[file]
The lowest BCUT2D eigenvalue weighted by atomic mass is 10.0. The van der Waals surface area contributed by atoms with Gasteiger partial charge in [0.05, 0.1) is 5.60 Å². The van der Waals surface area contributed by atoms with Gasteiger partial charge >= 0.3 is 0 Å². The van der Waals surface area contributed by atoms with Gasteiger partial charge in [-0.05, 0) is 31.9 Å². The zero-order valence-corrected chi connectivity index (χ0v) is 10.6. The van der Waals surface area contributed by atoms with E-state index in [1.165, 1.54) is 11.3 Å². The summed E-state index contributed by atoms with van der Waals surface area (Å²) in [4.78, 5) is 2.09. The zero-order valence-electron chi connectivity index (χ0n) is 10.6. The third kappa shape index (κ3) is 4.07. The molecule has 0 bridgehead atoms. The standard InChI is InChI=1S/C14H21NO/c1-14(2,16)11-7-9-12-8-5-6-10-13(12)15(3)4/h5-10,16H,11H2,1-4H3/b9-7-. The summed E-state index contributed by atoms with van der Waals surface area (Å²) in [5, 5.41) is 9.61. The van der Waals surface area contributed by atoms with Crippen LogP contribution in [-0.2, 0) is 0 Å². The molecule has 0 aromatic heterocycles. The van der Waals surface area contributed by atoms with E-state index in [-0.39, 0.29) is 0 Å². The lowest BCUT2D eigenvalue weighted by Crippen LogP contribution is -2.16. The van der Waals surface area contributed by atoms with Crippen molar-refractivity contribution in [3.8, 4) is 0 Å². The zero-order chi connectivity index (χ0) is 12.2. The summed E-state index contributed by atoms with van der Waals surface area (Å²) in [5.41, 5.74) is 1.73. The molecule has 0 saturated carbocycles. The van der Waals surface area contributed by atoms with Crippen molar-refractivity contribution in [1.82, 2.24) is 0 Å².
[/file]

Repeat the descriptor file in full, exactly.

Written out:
The lowest BCUT2D eigenvalue weighted by atomic mass is 10.0. The van der Waals surface area contributed by atoms with Gasteiger partial charge in [0.05, 0.1) is 5.60 Å². The van der Waals surface area contributed by atoms with Gasteiger partial charge >= 0.3 is 0 Å². The van der Waals surface area contributed by atoms with Gasteiger partial charge in [-0.05, 0) is 31.9 Å². The zero-order valence-corrected chi connectivity index (χ0v) is 10.6. The van der Waals surface area contributed by atoms with E-state index in [1.165, 1.54) is 11.3 Å². The summed E-state index contributed by atoms with van der Waals surface area (Å²) in [4.78, 5) is 2.09. The zero-order valence-electron chi connectivity index (χ0n) is 10.6. The third kappa shape index (κ3) is 4.07. The molecule has 0 bridgehead atoms. The standard InChI is InChI=1S/C14H21NO/c1-14(2,16)11-7-9-12-8-5-6-10-13(12)15(3)4/h5-10,16H,11H2,1-4H3/b9-7-. The summed E-state index contributed by atoms with van der Waals surface area (Å²) in [5, 5.41) is 9.61. The van der Waals surface area contributed by atoms with Crippen LogP contribution in [-0.2, 0) is 0 Å². The molecule has 0 aromatic heterocycles. The van der Waals surface area contributed by atoms with E-state index in [-0.39, 0.29) is 0 Å². The lowest BCUT2D eigenvalue weighted by Crippen LogP contribution is -2.16. The van der Waals surface area contributed by atoms with Crippen molar-refractivity contribution in [3.8, 4) is 0 Å². The zero-order chi connectivity index (χ0) is 12.2. The summed E-state index contributed by atoms with van der Waals surface area (Å²) in [5.41, 5.74) is 1.73. The molecule has 0 saturated carbocycles. The van der Waals surface area contributed by atoms with Crippen molar-refractivity contribution in [1.82, 2.24) is 0 Å².